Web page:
Transvenous Transseptal Mitral Valve Implantation

Study Questions:

What are the feasibility, safety, and intermediate-term outcomes in patients undergoing percutaneous transvenous transcatheter mitral valve implantation in failed bioprosthesis, ring annuloplasty, and calcific mitral stenosis?


This is a case series on the off-label use of transcatheter aortic valves for failed surgical mitral bioprosthetic valves or annuloplasty rings and mitral annular calcification (MAC). Percutaneous transfemoral antegrade transseptal implantation of Edwards SAPIEN prosthesis (Edwards Lifesciences, Irvine, CA) was performed in 48 patients with degenerated mitral bioprosthesis (n = 33), previous ring annuloplasty (n = 9), and severe MAC (n = 6). Paired t-tests and Wilcoxon signed rank tests compared pre- and postprocedure variables within patients.


The mean Society of Thoracic Surgeons risk score was 13.2 ± 7.4% with a mean age of 76 ± 11 years. Acute procedural success was achieved in 42 of 48 patients (88%) in the overall group and 31 of 33 (94%) in the failed bioprosthetic mitral valve group, and success rate of 11 of 15 (73%) in patients with failed annuloplasty rings and MAC. After successful procedure, no patients had > mild residual mitral prosthetic or periprosthetic regurgitation; mean transvalvular gradients were 6 ± 2.5 mm Hg. Thirty-day survival free of death and cardiovascular surgery was 85% in the overall group and 91% in the failed bioprosthetic mitral valve subgroup.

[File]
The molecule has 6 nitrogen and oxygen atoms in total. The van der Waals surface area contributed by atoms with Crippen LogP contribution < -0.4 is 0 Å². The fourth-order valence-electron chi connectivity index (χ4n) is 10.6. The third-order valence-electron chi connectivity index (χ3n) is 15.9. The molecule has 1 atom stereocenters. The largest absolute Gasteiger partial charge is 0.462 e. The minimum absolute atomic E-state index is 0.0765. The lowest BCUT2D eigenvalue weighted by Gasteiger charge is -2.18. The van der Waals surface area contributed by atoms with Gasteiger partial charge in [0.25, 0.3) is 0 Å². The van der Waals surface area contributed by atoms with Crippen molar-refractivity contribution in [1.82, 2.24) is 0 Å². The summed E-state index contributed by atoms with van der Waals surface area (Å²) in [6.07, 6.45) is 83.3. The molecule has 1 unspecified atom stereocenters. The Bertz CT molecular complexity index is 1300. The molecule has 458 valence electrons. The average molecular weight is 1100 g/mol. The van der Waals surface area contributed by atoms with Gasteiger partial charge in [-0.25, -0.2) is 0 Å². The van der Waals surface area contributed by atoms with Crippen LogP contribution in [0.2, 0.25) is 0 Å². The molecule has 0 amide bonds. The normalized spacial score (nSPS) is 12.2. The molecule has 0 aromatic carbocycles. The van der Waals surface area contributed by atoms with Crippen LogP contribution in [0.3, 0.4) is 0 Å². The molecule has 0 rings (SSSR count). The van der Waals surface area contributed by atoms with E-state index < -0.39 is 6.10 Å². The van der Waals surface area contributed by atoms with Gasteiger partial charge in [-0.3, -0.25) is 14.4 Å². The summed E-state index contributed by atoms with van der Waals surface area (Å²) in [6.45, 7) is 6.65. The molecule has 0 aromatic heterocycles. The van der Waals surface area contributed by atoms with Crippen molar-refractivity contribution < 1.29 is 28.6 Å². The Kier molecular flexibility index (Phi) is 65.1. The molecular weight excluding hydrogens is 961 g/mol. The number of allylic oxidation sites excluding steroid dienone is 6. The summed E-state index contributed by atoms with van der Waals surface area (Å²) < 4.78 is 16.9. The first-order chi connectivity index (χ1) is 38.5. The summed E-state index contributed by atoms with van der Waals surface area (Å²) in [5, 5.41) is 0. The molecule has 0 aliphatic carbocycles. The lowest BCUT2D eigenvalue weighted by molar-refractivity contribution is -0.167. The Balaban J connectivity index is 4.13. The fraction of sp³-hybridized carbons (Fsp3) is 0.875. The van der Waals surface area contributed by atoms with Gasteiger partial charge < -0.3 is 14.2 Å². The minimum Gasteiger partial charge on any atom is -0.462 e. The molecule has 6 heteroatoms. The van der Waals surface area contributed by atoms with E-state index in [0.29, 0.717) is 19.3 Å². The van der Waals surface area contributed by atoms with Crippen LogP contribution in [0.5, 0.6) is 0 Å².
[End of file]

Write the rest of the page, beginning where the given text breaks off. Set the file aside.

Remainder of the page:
The authors concluded that transfemoral percutaneous transvenous mitral valve implantation in high-risk patients with degenerated bioprosthesis is safe, effective, and associated with rapid improvement in hemodynamics, short length of stays, and improved functional status.


This case series reports that transvenous transseptal mitral valve implantation with the SAPIEN transcatheter valve is technically feasible and has a high success rate in the setting of a failed mitral bioprosthesis, but transseptal valve-in-valve implantation for failed rings or annular calcification is more challenging. The data presented also suggest that complications are frequent following the implantation of transcatheter aortic valves for failed surgical mitral bioprosthetic valves or annuloplasty rings and MAC. Patient selection appears to be the key to minimizing these complications. Finally, while percutaneous mitral valve implantation shows promise, there are significant challenges that require additional study, and there is a need for dedicated percutaneous mitral devices.

Clinical Topics: Cardiac Surgery, Geriatric Cardiology, Invasive Cardiovascular Angiography and Intervention, Valvular Heart Disease, Aortic Surgery, Cardiac Surgery and VHD, Interventions and Structural Heart Disease

Keywords: Aortic Valve, Bioprosthesis, Cardiac Surgical Procedures, Geriatrics, Heart Valve Diseases, Hemodynamics, Length of Stay, Mitral Valve Annuloplasty, Mitral Valve Stenosis, Outcome Assessment (Health Care), Transcatheter Aortic Valve Replacement

< Back to Listings